Origins and development
Perhaps the first computer that might qualify as a "workstation" was the IBM 1620, a small scientific computer designed to be used interactively by a single person sitting at the console. It was introduced in 1960. One peculiar feature of the machine was that it lacked any actual arithmetic circuitry. To perform addition, it required a memory-resident table of decimal addition rules. This saved on the cost of logic circuitry, enabling IBM to make it inexpensive. The machine was code-named CADET and rented initially for $1000 a month.
In 1965, IBM introduced the IBM 1130 scientific computer, which was meant as the successor to the 1620. Both of these systems came with the ability to run programs written in Fortran and other languages. Both the 1620 and the 1130 were built into roughly desk-sized cabinets. Both were available with add-on disk drives, printers, and both paper-tape and punched-card I/O. A console typewriter for direct interaction was standard on each.
Early examples of workstations were generally dedicated minicomputers; a system designed to support a number of users would instead be reserved exclusively for one person. A notable example was the PDP-8 from Digital Equipment Corporation, regarded to be the first commercial minicomputer.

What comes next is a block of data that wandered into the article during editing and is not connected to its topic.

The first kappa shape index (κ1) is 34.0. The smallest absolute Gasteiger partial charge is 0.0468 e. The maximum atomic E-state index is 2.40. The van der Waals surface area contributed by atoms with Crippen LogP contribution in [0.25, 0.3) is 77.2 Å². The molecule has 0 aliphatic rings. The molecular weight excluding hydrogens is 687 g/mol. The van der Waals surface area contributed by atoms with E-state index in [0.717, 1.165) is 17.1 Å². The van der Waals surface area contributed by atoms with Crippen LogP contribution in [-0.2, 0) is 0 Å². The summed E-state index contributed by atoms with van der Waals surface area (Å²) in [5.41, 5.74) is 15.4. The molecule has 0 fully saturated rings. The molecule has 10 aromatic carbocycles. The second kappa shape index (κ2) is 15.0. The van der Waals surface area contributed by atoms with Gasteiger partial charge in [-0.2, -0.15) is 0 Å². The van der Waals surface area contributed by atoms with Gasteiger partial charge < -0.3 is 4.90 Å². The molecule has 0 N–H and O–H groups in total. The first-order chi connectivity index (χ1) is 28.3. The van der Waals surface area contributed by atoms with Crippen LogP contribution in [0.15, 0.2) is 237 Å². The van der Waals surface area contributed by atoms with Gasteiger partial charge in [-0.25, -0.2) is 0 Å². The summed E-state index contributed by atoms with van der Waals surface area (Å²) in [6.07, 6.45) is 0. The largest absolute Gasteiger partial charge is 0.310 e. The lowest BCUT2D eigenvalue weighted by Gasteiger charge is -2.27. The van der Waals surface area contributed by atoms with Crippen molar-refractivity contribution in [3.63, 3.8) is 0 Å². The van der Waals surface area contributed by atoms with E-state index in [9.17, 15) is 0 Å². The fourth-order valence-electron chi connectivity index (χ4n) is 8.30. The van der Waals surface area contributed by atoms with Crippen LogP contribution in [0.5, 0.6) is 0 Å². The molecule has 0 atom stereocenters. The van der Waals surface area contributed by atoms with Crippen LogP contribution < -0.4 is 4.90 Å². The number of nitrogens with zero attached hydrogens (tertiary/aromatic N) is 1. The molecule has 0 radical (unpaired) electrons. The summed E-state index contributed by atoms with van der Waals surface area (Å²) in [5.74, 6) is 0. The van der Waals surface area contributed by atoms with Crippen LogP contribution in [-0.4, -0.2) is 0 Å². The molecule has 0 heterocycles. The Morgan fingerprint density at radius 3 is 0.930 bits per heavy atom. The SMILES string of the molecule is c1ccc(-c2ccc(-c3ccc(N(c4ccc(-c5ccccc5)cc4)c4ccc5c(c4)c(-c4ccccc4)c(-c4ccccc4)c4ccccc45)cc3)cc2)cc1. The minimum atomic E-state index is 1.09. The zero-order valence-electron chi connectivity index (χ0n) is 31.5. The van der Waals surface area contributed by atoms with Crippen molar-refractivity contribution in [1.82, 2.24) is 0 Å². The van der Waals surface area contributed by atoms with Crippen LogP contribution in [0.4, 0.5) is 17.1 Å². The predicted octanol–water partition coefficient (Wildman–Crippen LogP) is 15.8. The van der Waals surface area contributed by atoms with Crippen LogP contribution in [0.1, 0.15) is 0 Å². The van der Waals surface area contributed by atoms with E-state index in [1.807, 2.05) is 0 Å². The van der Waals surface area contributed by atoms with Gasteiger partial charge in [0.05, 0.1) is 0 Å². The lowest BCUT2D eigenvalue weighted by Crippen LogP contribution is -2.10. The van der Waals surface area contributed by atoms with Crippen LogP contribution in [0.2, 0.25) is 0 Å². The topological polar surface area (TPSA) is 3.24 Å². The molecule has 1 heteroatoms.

The Lisp machines developed at MIT in the early 1970s pioneered some of the principles of the workstation computer, as they were high-performance, networked, single-user systems intended for heavily interactive use. Lisp Machines were commercialized beginning 1980 by companies like Symbolics, Lisp Machines, Texas Instruments (the TI Explorer) and Xerox (the Interlisp-D workstations). The first computer designed for single-users, with high-resolution graphics facilities (and so a workstation in the modern sense of the term) was the Xerox Alto developed at Xerox PARC in 1973. Other early workstations include the Terak 8510/a (1977), Three Rivers PERQ (1979) and the later Xerox Star (1981).